There are 2 different Ford engineering numbers cast into the arms being discussed;

C7ZA-3355-B = Mustang arm, both manual and power arms - each with different size bores on the center link bushing end.
C7OA-3355-B = Fairlane/Torino/Falcon arm both manual and power - same bore difference but about 1/4" shorter than the Mustang arm.

Service replacement arms without cast eng. numbers:

C7ZA arms have a faint 283 number on the arm - all else dimensionally the same as the factory arm.
C7OA arms have a faint 183 number on the arm - looks same as the 283 but again is about 1/4" shorter.
R
This info is from carefully examining NOS replacement arms of both types, and comparing to factory pieces.

At first glance, the 183 and 283 can appear to be  188 and 288 but the last number is a 3.

I believe that TRW was one manufacturer for service parts - if you can find a vintage TRW part # 18686 with the nut and crimped threads it will be virtually identical to the C7ZZ-3350-A service replacement power steering arm (without eng # but with 283#).  TRW 18687 is for manual steering.

Vintage Perfect Circle part # 268-3497 and 268-3498 for power and manual arms also  have the 283 on the arm itself, as if from same source.
Some, if not all of the Perfect Circle arms had a 3 hole bracket, even for power steering - which is confusing.  Even though it had 3 holes, the other dimensions (length, etc) same as 2 hole bracket.
I think there is a Perfect circle 268-3498 manual arm now on EBay. for reference.

Well, that's about all I have - again, this is just my personal experience and thought I would add it to the thread.
Kurt.

I have in my hands today a NOS service replacement C7OZ-3350-B (Ford paper tag in place) and can nearly confirm it as this poster claims in the previous comment: "C7OA arms have a faint 183 number on the arm - looks same as the 283 but again is about 1/4" shorter.", but I can only confirm it as about 1/4" shorter than the factory type with dual bushings I have on hand at this time.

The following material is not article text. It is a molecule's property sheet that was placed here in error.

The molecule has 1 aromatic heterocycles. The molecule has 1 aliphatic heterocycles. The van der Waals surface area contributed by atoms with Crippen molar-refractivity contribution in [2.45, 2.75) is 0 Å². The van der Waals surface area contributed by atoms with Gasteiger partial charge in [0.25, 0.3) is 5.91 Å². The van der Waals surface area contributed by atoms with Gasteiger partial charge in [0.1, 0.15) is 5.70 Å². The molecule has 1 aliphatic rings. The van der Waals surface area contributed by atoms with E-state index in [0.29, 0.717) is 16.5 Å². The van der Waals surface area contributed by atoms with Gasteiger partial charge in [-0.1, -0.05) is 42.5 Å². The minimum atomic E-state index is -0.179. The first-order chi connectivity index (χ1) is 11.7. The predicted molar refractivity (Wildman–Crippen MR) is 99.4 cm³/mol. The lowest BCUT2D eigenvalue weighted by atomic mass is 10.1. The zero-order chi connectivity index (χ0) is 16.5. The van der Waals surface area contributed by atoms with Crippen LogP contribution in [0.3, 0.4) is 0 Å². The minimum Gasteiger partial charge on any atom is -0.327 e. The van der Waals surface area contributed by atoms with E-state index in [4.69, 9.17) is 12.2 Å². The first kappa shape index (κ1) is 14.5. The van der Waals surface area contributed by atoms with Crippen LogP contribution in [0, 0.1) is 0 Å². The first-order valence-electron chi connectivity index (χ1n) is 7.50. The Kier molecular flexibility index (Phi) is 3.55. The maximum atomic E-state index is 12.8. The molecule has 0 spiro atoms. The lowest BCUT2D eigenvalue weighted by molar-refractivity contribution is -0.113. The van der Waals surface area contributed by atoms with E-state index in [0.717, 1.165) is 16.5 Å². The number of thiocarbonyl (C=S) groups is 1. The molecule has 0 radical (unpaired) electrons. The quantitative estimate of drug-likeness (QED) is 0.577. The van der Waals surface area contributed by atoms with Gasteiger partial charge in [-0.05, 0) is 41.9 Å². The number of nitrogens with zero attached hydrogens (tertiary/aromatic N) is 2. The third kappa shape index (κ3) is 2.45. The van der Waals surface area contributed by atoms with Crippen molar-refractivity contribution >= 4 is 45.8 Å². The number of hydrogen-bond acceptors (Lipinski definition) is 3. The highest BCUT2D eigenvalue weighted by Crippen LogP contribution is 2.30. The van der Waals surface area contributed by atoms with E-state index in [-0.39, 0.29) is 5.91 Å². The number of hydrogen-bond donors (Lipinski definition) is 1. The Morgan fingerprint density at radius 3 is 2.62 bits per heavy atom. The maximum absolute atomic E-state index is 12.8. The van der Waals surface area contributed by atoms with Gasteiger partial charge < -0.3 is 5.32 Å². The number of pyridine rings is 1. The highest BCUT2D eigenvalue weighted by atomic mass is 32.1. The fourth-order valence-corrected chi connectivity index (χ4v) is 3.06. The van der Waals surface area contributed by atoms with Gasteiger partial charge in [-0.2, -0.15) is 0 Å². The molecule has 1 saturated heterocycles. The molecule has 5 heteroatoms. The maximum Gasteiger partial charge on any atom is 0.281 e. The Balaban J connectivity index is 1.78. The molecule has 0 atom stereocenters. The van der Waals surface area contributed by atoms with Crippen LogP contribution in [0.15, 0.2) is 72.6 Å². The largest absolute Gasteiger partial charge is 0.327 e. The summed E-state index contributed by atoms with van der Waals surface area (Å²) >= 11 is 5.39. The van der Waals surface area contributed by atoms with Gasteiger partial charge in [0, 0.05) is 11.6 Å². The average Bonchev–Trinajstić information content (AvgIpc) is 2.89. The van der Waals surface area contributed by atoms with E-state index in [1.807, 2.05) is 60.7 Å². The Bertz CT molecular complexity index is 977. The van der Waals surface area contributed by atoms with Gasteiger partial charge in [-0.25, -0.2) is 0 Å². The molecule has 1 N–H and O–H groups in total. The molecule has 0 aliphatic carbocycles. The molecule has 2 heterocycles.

I say "factory type" only because the only example I have on hand to compare the length with does not have Ford engineering numbers or a FoMoCo logo as others have found on certain examples.

FWIW, this C7OZ service example does have the faint "183" that looks much like it is "188" as this previous poster has stated. Another note is that this "Fairlane" version (C7OZ), the one bushing is pressed FULLY SEATED, where as the "Mustang" version (C7ZZ) would be centered, not fully pressed in and seated against the bushing flange (I hope this makes sense to those reading) I have read elsewhere that certain FORD big cars can be adapted for use to Mustangs if the correct bushings are pressed in the same manner as the Mustangs were.  The correct manner is (as pictured earlier in this thread) with the center link bushing fully seated agains the bushing flange and the mounting arm bracket bushing approximately centered into the bushing's sleeve (not seated against the flange)

« Last Edit: January 20, 2017, 08:10:55 AM by 67gtasanjose »
Richard Urch

1967 (11/2/66, S.J.) Luxury Coupe, 289-4V w/Thermactor Emissions, C-4, Well Optioned
2005 (04/05) GT Premium Convertible, Windveil Blue, Parchment Top w/Med. Parchment interior,  Roush Body Appointments